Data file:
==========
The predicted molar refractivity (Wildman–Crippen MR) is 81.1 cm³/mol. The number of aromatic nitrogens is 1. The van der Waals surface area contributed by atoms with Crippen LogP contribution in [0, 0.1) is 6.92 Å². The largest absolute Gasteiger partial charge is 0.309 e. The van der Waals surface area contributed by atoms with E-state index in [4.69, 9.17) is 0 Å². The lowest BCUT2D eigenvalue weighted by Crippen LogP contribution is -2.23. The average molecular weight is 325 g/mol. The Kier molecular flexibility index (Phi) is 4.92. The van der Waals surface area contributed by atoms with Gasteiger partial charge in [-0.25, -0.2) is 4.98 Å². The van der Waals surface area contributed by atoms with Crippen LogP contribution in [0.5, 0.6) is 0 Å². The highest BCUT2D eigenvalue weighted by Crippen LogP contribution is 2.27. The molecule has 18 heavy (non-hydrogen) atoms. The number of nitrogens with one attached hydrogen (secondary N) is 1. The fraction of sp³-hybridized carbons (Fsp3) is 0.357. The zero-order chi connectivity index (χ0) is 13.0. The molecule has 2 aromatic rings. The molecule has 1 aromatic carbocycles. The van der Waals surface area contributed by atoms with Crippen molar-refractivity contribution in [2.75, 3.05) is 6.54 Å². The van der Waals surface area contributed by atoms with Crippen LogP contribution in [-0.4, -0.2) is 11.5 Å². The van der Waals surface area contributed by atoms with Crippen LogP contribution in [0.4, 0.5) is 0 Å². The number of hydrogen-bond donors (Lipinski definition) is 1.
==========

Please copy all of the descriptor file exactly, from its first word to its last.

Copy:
The predicted molar refractivity (Wildman–Crippen MR) is 81.1 cm³/mol. The number of aromatic nitrogens is 1. The van der Waals surface area contributed by atoms with Crippen LogP contribution in [0, 0.1) is 6.92 Å². The largest absolute Gasteiger partial charge is 0.309 e. The van der Waals surface area contributed by atoms with E-state index in [4.69, 9.17) is 0 Å². The lowest BCUT2D eigenvalue weighted by Crippen LogP contribution is -2.23. The average molecular weight is 325 g/mol. The Kier molecular flexibility index (Phi) is 4.92. The van der Waals surface area contributed by atoms with Gasteiger partial charge in [-0.25, -0.2) is 4.98 Å². The van der Waals surface area contributed by atoms with Crippen LogP contribution in [0.5, 0.6) is 0 Å². The highest BCUT2D eigenvalue weighted by Crippen LogP contribution is 2.27. The molecule has 18 heavy (non-hydrogen) atoms. The number of nitrogens with one attached hydrogen (secondary N) is 1. The fraction of sp³-hybridized carbons (Fsp3) is 0.357. The zero-order chi connectivity index (χ0) is 13.0. The molecule has 2 aromatic rings. The molecule has 1 aromatic carbocycles. The van der Waals surface area contributed by atoms with Crippen molar-refractivity contribution in [2.75, 3.05) is 6.54 Å². The van der Waals surface area contributed by atoms with Crippen LogP contribution in [-0.4, -0.2) is 11.5 Å². The van der Waals surface area contributed by atoms with Crippen LogP contribution in [0.4, 0.5) is 0 Å². The number of hydrogen-bond donors (Lipinski definition) is 1.